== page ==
Health at a Glance 2013
OECD Indicators

Released on November 21, 2013
http://www.oecd.org/health/healthataglance
Table of Contents

1.Health status
2.Risk factors for health
3.Health workforce
4.Consumption of health goods and services...
1. HEALTH STATUS
• Life expectancy and mortality
• Chronic diseases
For the first time in history, life expectancy at birth exceeds 80 years
on average in OECD countries in 2011 – a gain of ...
High GDP per capita is associated with high life expectancy,
although many other factors play a role
2011 (or nearest year...
There remains large gaps in life expectancy between
men and women in OECD countries: on average,
men live 5.5 years less t...
There are also large gaps in life expectancy by education
level: on average, people with the lowest level of education
liv...
Most people in OECD countries report being in good health,
with men being more likely than women to do so
2011 (or nearest...
People in the highest income group are also
much more likely to report being in good health
than those in the lowest incom...
The prevalence of chronic diseases such as diabetes
is rising, due to changes in lifestyle and population ageing
Prevalenc...
2. RISK FACTORS FOR HEALTH
• Smoking
• Alcohol consumption
• Overweight and obesity among children
and adults
Smoking among adults has declined in nearly all countries,
although more than one-fifth of adults still smoke
Adult popula...
Alcohol consumption has also declined
in many countries but not all
Alcohol consumption among adults, 2011 and change betw...
Overweight and obesity among children have risen in most
countries, increasing the risk of obesity in adulthood
Change in ...
Obesity among adults has also increased in all OECD
countries, presenting increased risks of chronic diseases

1. Data are...
3. HEALTH WORKFORCE
• Number of physicians and nurses
• Remuneration of physicians and
nurses
The number of physicians per capita has increased
in all OECD countries since 2000, except in Israel
Practising doctors pe...
Medical specialists greatly outnumber generalists
in most countries: there were more than
2 specialists per every generali...
The remuneration of specialists has grown more rapidly
than that of generalists in many countries, but not all
Growth in t...
The number of nurses per capita has increased in all OECD countries
since 2000, except in Israel and the Slovak Republic
P...
The remuneration of nurses has been cut down
in some countries following the economic crisis
Growth in the remuneration of...
4. CONSUMPTION OF HEALTH
GOODS AND SERVICES
• Diagnostics and treatments
• Pharmaceuticals
The number of MRI and CT scanners is increasing in all OECD
countries. Japan has by far the highest number per capita
2011...
Greece and the United States perform more MRI
and CT exams per capita than any other countries
2011 (or nearest year)
MRI ...
The average length of stay in hospital has fallen
in nearly all OECD countries, reflecting efficiency gains
Average length...
The average length of stay for normal delivery has become
shorter in all OECD countries, but large variations still exist
...
Rates of caesarean delivery have increased in most OECD
countries. On average, more than 1 birth out of 4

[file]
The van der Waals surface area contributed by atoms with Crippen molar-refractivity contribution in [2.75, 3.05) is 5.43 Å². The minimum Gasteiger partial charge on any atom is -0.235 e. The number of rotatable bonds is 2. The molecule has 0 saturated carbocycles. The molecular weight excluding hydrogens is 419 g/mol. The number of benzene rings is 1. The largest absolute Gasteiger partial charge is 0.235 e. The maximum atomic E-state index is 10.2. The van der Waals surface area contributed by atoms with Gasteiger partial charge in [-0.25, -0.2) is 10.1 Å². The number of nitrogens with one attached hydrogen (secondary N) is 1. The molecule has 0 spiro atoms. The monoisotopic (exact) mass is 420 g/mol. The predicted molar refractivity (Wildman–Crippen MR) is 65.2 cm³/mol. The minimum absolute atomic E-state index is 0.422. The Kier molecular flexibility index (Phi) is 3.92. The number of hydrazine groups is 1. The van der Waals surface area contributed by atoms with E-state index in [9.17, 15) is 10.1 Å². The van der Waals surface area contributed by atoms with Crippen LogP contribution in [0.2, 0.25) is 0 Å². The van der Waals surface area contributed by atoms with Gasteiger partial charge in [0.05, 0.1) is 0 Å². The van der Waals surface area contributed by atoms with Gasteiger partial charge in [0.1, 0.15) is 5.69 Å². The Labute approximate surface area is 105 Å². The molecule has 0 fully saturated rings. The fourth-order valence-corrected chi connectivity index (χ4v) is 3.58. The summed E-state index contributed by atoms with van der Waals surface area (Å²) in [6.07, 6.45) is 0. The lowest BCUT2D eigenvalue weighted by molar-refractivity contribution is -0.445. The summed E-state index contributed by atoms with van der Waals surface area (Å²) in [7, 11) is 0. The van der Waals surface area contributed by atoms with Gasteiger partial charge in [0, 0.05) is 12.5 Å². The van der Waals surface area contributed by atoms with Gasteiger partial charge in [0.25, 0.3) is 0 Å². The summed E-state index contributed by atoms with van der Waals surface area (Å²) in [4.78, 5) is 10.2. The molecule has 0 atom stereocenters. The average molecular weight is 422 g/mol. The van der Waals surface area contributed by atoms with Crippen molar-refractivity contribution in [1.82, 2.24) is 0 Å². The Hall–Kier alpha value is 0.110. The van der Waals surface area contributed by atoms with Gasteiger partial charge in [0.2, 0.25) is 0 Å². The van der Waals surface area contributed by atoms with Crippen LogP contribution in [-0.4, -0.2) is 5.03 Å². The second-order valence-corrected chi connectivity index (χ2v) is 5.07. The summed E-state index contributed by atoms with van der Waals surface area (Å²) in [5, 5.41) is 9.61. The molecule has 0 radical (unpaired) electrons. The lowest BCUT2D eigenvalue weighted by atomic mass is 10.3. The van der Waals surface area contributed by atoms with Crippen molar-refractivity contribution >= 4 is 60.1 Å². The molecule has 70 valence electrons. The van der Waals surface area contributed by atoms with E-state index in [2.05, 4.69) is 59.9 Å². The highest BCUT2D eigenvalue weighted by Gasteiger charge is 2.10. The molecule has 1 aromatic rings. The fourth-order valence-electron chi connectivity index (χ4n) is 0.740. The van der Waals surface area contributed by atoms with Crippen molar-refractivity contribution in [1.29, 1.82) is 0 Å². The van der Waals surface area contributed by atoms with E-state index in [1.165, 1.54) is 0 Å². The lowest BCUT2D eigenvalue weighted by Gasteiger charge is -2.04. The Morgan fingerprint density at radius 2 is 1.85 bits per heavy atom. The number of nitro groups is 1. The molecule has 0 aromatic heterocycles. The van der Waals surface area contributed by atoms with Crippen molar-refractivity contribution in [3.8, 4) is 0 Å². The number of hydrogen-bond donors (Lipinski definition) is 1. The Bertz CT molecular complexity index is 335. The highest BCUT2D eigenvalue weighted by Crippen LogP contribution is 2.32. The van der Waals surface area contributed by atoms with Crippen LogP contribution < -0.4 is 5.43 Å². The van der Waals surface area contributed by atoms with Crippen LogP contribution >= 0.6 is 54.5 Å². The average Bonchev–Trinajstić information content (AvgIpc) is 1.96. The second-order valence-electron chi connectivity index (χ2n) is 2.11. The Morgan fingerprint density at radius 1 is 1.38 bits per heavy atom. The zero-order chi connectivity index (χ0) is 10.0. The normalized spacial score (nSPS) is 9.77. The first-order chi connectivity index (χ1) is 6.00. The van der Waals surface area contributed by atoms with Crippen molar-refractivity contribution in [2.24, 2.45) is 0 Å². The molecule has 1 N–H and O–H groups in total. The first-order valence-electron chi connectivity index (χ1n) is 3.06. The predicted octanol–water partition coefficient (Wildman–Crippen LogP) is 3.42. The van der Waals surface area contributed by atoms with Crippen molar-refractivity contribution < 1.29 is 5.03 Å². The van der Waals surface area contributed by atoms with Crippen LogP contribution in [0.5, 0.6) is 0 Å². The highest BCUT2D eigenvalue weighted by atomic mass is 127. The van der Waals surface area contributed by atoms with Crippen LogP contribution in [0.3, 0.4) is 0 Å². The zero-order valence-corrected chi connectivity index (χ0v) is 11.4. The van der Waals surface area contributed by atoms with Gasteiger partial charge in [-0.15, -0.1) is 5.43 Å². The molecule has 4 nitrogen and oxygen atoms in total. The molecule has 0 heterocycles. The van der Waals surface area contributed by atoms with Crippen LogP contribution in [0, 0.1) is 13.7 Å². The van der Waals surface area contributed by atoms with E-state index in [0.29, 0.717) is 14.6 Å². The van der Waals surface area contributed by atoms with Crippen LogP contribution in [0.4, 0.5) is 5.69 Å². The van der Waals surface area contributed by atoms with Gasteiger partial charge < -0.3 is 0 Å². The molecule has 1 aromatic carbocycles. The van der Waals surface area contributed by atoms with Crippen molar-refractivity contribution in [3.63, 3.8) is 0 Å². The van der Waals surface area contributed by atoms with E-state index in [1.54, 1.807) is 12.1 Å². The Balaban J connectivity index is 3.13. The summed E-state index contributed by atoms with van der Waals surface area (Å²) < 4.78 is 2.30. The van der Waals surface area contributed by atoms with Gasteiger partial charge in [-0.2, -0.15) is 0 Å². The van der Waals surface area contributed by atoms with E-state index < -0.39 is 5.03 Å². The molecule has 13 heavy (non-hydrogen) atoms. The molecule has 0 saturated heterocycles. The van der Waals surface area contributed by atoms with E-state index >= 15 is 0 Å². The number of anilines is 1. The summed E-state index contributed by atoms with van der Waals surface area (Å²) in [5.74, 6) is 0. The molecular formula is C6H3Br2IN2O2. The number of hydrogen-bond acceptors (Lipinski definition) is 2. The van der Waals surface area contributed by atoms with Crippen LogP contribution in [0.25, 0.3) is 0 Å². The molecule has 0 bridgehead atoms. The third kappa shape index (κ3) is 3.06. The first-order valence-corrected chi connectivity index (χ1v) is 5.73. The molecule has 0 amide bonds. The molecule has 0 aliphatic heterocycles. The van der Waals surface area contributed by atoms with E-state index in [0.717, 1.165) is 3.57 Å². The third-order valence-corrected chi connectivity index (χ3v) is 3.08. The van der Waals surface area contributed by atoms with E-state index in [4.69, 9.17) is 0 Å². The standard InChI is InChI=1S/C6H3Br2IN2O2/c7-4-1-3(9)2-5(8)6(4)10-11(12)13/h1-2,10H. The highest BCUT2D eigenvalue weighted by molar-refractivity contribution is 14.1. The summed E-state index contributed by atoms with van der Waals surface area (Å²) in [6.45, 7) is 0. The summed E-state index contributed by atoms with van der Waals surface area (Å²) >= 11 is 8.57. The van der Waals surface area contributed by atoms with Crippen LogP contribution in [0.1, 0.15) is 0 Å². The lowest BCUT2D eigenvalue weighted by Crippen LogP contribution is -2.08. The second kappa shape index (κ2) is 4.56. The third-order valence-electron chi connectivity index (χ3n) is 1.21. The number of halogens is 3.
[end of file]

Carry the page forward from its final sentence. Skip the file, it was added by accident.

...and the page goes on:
involved a C-sec...
The consumption of pharmaceuticals is increasing across OECD
countries, particularly for antidiabetics and antidepressants...
The share of generic drugs varies widely across OECD countries,
representing 3/4 of the volume of consumption in Germany a...
5. QUALITY OF CARE
• Life threatening conditions (cancers
and heart attacks)
• Chronic diseases
• Communicable diseases
Survival for cervical cancer has increased in most countries,
but remain lower in Poland, Ireland and the UK
Cervical canc...
Survival for breast cancer has also increased in most countries, but
remain lower in Poland, Ireland, the Czech Republic a...
In-hospital mortality rates following heart attack
have decreased in all OECD countries,
indicating improvements in acute ...
Treatment for chronic diseases is not optimal.
Too many persons are still admitted to hospitals for asthma …

Asthma hospi...
… and too many persons are admitted to hospitals
for uncontrolled diabetes, highlighting the need
to improve primary care
...
Vaccination rates against influenza among people aged 65
and over have fallen in many countries,
increasing the risks of h...
6. ACCESS TO CARE
• Financial barriers
• Timely access
All OECD countries have achieved universal (or almost
universal) health coverage, except Mexico and the USA
Health insuran...
Unmet health care needs are still reported,
most commonly among low-income groups
Unmet care needs for medical examination...
In all countries, lower-income groups
are less likely to consult a dentist
Probability of a dental visit in the past 12 mo...
Lower-income women are also less likely
to participate in cancer screening
2009 (or nearest year)

Cervical cancer screeni...
Waiting times for cataract surgery have decreased
in several countries, although the trend has reversed slightly
following...
Waiting times for hip replacement have also decreased prior to the
economic crisis but have gone up in some countries sinc...
7. HEALTH EXPENDITURE
• Expenditure
• Financing
Health expenditure per capita varies widely across OECD countries.
The United States spends two-and-a-half times the OECD ...
Several European countries hard hit by the economic crisis
have cut their health spending since 2009
Annual average growth...
OECD countries allocated 9.3% of their GDP to health in 2011,
ranging from over 17% in the United States to
around 6% in E...
The share of GDP allocated to health has either stabilised or
decreased since 2009 in most OECD countries,
as health spend...
The public sector is the main source of financing in most OECD
countries. Only in Chile, Mexico and the United States do
p...
Out-of-pocket payments by patients has increased in some countries
before or after the economic crisis; it has come down i...
8. AGEING AND LONG-TERM CARE
• Rising share of elderly population
• Long-term care recipients and caregivers
• Long-term c...
The share of population aged over 65 and 80 in OECD
countries will increase sharply in the coming decades

Source: OECD Hi...
More or less severe disabilities increase with age

Source: Eurostat Database 2013